We now calculate correlations between interest rates and household characteristics. We store the correlation coefficients in a matrix (array of rows and columns) called m_corr.

m_corr = got_l_c.loc[
    ~got_l_c["interest_rate"].isna(),
    [
        "age",
        "max_education",
        "number_assets",
        "hhsize",
        "young_children",
        "working_age_adults",
        "interest_rate",
    ],
].corr()

m_corr["interest_rate"].round(4)
age                   0.0258
max_education        -0.0841
number_assets        -0.0474
hhsize                0.1050
young_children        0.1022
working_age_adults    0.0466
interest_rate         1.0000
Name: interest_rate, dtype: float64
  1. Now we will look at sources of finance and how they are related to loan characteristics.
  • Create a table showing the proportion of loans (in terms of the column variable) with source of finance (borrowed_from) as the row variable and rural as the column variable. Make a similar table but with borrowed_from_other as the row variable instead. Does it look like rural households use different sources of finance from urban households? (Hint: It may help to think about sources of finance in terms of formal, informal, and other institutions such as microfinancers or NGOs.)
  • For each of the variables below, create a table showing the average of that variable, with borrowed_from as the row variable and rural as the column variable. Comment on any similarities or differences between rows and columns that you find interesting, and suggest explanations for what you observe.

    • duration of loan (using the variable in which negative durations were transformed to positive durations)
    • loan amount
    • interest rate
  • Create a table showing the proportion of gender (in terms of the row variable) with borrowed_from as the row variable and rural as the column variable. Describe any relationships you observe between the gender of household head, the place where he/she lives, and the types of finance used.
  • What other variables are currently not in our dataset but could also be important for our analysis in Questions 2 and 3?

Python walk-through 9.11 Creating summary tables of means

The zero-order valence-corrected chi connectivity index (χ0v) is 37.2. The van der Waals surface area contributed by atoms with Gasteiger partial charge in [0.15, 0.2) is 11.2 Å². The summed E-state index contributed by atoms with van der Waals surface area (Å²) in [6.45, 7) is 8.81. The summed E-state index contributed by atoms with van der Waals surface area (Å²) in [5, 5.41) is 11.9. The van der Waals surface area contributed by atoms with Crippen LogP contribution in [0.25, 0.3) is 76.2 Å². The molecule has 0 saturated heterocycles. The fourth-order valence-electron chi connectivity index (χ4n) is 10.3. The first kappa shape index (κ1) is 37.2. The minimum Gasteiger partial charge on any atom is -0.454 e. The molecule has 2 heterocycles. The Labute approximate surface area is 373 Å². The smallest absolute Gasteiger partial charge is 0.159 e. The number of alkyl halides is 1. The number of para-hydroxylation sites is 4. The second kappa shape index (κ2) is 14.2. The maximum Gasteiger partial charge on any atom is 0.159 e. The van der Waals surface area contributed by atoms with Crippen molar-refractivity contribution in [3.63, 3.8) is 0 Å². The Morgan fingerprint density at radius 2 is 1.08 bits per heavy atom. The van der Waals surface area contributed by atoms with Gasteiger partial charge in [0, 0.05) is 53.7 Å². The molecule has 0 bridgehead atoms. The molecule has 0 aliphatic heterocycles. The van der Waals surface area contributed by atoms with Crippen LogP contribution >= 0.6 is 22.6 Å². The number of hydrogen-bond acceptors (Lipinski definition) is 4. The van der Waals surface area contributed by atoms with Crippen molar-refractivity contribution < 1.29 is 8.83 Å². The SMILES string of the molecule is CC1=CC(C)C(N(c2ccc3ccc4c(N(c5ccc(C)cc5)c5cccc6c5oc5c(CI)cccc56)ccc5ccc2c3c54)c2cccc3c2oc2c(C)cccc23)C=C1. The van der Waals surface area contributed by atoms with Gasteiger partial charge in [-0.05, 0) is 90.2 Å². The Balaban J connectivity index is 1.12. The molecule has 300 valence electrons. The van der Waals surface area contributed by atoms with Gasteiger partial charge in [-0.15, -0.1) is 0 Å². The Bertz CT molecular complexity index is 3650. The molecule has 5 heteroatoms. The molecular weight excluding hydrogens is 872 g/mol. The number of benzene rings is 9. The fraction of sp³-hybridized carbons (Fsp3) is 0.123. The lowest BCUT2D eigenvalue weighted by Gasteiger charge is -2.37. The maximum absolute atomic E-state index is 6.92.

First we use the pd.crosstab method to create the table with the variable borrowed_from.

stab_10 = pd.crosstab(
    got_l_c["borrowed_from"],
    got_l_c["rural"],
    margins=True,
    normalize="columns",
).round(4)
stab_10
rural Large town (urban) Rural Small town (urban) All
borrowed_from
Bank (Commercial) 0.0188 0.0039 0.0000 0.0070
Employer 0.0408 0.0020 0.0103 0.0111
Grocery/Local Merchant 0.0815 0.0471 0.1031 0.0585
Microfinance Institution 0.1912 0.2797 0.2680 0.2592
Money Lender (Katapila) 0.0031 0.0481 0.0206 0.0362
NGO 0.0125 0.0471 0.0515 0.0397
Neighbour 0.1066 0.1158 0.0722 0.1108
Other (Specify) 0.0564 0.1207 0.0412 0.1010
Relative 0.4859 0.3150 0.4330 0.3610
Religious Institution 0.0031 0.0206 0.0000 0.0153

Note that in all settings, most loans come from relatives. To create the table with borrowed_from_other, substitute this variable name in the above command.

Let’s take a quick look at the loan lengths we expect (the mean) when looking at the cross-tab between rural and borrowed_from:

tab_10 = got_l_c.groupby(["borrowed_from", "rural"])["loan_length_abs"].agg("mean")
tab_10.head()
borrowed_from      rural             
Bank (commercial)  Large town (urban)   1814 days 04:48:00
                   Rural                 619 days 00:00:00
                   Small town (urban)                  NaT
Employer           Large town (urban)    602 days 00:00:00
                   Rural                 289 days 12:00:00
Name: loan_length_abs, dtype: timedelta64[ns]

We don’t need the extra information on hours in the last column, so let’s instead simplify the time information to only use full days. And we’ll ‘unstack’ the data to make it wider in format too, making it a bit more readable.

tab_10.dt.days.unstack()
rural Large town (urban) Rural Small town (urban)
borrowed_from
Bank (Commercial) 1,814.0 619.0 NaN
Employer 602.0 289.0 NaN
Grocery/Local Merchant 165.0 258.0 175.0
Microfinance Institution 712.0 410.0 509.0
Money Lender (Katapila) 365.0 331.0 365.0
NGO 372.0 395.0 236.0
Neighbour 124.0 186.0 296.0
Other (Specify) 273.0 371.0 806.0